LOS ANGELES – The U.S. Equal Employment Opportunity Commission (EEOC) announced today that $4.8 million has been recovered to satisfy a judgment in a national origin and race discrimination lawsuit brought by the EEOC against Maui Pineapple. The EEOC brought the case to combat labor trafficking as a civil rights violation under Title VII.
The EEOC initially filed a Title VII lawsuit in 2011 in U.S District Court in the District of Hawaii against Maui Pineapple, Ltd., Global Horizons, Inc., and other defendants (EEOC v. Global Horizons, Inc., et al., Case No. 1:11-cv-00257-LEK-RLP). In 2015, the district court entered a default judgment against Maui Pineapple and Global Horizons, a labor contractor, after finding them liable for national origin and race discrimination, awarding over $8.1 million to 54 Thai workers who worked at Maui Pineapple.
After working in cooperation with the U.S. Department of Justice and the Treasury Department to recover $4.8 million to satisfy part of the judgment, the EEOC will now be distributing the money to the 54 Thai workers who were victims of abuse while working at Maui Pineapple. The EEOC will continue its efforts to collect on the rest of the judgment.
“The EEOC’s groundbreaking work in combating labor trafficking as a civil rights violation reflects the agency’s strong commitment to aiding our nation’s most vulnerable workers,” said EEOC Chair Charlotte A. Burrows. “I am grateful to the workers who had the courage to come forward, the dedicated staff in our Los Angeles District Office who sought justice on their behalf, and our partners across the federal government who worked with the EEOC to ensure monetary relief for the victims.”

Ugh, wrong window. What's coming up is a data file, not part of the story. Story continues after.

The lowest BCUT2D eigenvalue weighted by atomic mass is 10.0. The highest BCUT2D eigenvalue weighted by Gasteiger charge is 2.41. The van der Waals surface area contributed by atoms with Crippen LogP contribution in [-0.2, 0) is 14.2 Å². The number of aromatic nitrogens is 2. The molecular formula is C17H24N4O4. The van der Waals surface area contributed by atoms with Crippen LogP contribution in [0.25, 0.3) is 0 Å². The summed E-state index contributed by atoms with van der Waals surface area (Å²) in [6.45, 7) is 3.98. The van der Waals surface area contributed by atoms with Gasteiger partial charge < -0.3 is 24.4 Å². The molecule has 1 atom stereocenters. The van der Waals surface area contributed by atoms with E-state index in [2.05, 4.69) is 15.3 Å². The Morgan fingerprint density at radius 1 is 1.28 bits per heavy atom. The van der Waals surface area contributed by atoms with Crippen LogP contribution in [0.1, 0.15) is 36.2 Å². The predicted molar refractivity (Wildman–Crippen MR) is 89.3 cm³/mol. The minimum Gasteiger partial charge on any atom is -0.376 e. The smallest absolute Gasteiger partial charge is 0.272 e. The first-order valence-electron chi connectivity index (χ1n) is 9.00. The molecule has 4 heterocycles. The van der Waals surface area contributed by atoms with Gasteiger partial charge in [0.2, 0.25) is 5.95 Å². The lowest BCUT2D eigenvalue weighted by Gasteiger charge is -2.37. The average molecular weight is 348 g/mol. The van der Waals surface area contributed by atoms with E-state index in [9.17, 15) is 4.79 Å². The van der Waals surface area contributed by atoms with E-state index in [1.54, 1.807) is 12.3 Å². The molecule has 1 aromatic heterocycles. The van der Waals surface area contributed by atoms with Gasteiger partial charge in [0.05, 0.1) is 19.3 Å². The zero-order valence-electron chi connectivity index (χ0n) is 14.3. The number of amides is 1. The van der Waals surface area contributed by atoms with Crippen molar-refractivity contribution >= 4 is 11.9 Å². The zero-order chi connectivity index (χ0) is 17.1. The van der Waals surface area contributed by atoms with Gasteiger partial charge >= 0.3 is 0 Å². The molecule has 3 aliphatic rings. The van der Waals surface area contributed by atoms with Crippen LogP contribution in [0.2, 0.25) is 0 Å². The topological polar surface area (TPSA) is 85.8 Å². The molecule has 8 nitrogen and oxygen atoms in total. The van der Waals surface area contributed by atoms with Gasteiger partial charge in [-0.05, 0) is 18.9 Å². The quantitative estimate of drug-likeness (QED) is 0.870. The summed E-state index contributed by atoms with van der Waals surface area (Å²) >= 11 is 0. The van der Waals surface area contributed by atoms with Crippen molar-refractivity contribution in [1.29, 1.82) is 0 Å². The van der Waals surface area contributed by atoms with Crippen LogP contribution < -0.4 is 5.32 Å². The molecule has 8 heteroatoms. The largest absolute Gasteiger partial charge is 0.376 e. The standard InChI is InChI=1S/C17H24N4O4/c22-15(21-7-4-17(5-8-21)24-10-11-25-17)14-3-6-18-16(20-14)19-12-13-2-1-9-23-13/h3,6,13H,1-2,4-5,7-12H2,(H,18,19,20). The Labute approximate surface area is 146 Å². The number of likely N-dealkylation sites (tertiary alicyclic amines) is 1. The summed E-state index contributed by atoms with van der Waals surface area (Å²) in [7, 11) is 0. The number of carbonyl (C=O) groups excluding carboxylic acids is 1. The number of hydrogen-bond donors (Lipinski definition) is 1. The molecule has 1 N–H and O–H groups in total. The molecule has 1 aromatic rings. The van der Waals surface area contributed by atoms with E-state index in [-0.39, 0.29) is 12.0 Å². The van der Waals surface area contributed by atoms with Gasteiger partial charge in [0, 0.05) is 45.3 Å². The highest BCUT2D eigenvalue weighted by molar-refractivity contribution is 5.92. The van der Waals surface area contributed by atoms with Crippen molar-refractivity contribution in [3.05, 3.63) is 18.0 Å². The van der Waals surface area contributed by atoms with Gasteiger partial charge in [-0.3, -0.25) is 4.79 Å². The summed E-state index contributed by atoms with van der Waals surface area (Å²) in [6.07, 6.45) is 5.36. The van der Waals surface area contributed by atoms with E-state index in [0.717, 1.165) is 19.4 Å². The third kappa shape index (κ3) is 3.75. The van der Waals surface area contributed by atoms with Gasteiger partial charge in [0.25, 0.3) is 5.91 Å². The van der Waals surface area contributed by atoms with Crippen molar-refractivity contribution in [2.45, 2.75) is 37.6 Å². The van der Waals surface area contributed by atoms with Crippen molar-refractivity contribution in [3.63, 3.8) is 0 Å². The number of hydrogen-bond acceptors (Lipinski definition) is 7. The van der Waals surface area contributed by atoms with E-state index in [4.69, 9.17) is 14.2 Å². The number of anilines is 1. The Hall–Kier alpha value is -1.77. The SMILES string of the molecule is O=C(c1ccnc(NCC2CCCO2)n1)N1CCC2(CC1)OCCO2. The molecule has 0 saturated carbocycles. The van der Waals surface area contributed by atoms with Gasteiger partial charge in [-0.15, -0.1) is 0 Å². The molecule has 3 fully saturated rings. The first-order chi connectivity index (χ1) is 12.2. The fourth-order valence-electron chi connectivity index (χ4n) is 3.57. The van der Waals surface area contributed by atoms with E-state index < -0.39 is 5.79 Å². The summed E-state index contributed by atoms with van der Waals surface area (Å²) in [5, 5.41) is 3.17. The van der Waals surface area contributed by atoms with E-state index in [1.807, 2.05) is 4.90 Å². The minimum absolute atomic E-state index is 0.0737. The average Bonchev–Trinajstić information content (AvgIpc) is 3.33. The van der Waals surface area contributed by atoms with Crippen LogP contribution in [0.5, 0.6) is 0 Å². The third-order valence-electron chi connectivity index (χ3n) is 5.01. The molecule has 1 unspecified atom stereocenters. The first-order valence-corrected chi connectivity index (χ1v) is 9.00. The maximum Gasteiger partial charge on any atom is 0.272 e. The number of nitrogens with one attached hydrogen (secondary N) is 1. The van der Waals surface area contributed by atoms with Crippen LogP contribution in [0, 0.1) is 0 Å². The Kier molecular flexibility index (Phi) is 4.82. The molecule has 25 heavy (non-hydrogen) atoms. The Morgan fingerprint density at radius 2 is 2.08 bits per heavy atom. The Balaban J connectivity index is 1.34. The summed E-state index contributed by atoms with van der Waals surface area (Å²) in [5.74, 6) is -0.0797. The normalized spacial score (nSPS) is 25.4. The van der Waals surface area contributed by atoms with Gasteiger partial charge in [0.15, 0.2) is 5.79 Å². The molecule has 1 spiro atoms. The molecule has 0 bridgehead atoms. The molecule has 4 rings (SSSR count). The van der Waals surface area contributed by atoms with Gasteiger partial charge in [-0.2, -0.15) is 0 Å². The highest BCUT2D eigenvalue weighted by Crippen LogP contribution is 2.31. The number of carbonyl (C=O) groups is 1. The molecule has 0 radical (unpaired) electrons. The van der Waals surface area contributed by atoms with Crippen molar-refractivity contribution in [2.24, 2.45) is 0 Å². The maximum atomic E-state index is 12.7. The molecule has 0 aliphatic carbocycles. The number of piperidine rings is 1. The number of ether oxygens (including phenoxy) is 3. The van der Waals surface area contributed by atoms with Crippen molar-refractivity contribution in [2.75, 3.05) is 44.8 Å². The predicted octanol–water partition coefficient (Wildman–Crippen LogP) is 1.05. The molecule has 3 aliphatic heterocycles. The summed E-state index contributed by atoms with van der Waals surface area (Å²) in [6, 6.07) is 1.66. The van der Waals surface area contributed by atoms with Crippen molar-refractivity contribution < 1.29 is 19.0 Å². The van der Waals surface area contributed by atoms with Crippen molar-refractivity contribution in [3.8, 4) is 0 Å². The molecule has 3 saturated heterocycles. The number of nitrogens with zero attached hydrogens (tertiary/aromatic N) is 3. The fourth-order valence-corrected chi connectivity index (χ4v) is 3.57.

According to the judgment, some of the Thai workers were subjected to physical violence such as being slapped on the head, thrown against the wall, grabbed and punched in the face. The Thai workers were also subjected to constant threats of deportation and arrests. They were forced to live in substandard housing infested with rats, scorpions and bugs. Some were provided insufficient or malfunctioning toilet facilities. The Thai workers regularly received inadequate food, and some fainted in the fields. Working conditions were so oppressive that some Thai workers felt that they were treated more like prisoners and slaves.
Anna Park, regional attorney of the EEOC’s Los Angeles district office, said, “We are grateful for the inter-agency cooperation to help vindicate the rights of the victims in this case. The victims who worked at Maui Pineapple suffered intolerable abuse and we thank each of the claimants for their bravery in coming forward, allowing us to do our part in combating labor trafficking.”
“The EEOC will work tirelessly to ensure justice for vulnerable workers who have been victims of discrimination,” said Rosa Viramontes, director of the EEOC’s Los Angeles district. “The EEOC will continue to strive to eradicate national origin and race discrimination in employment.”
Protecting vulnerable workers, including immigrant workers, is one of six national priorities identified by the Commission’s Strategic Enforcement Plan (SEP).
The EEOC advances opportunity in the workplace by enforcing federal laws prohibiting employment discrimination. More information is available at www.eeoc.gov. Stay connected with the latest EEOC news by subscribing to our email updates.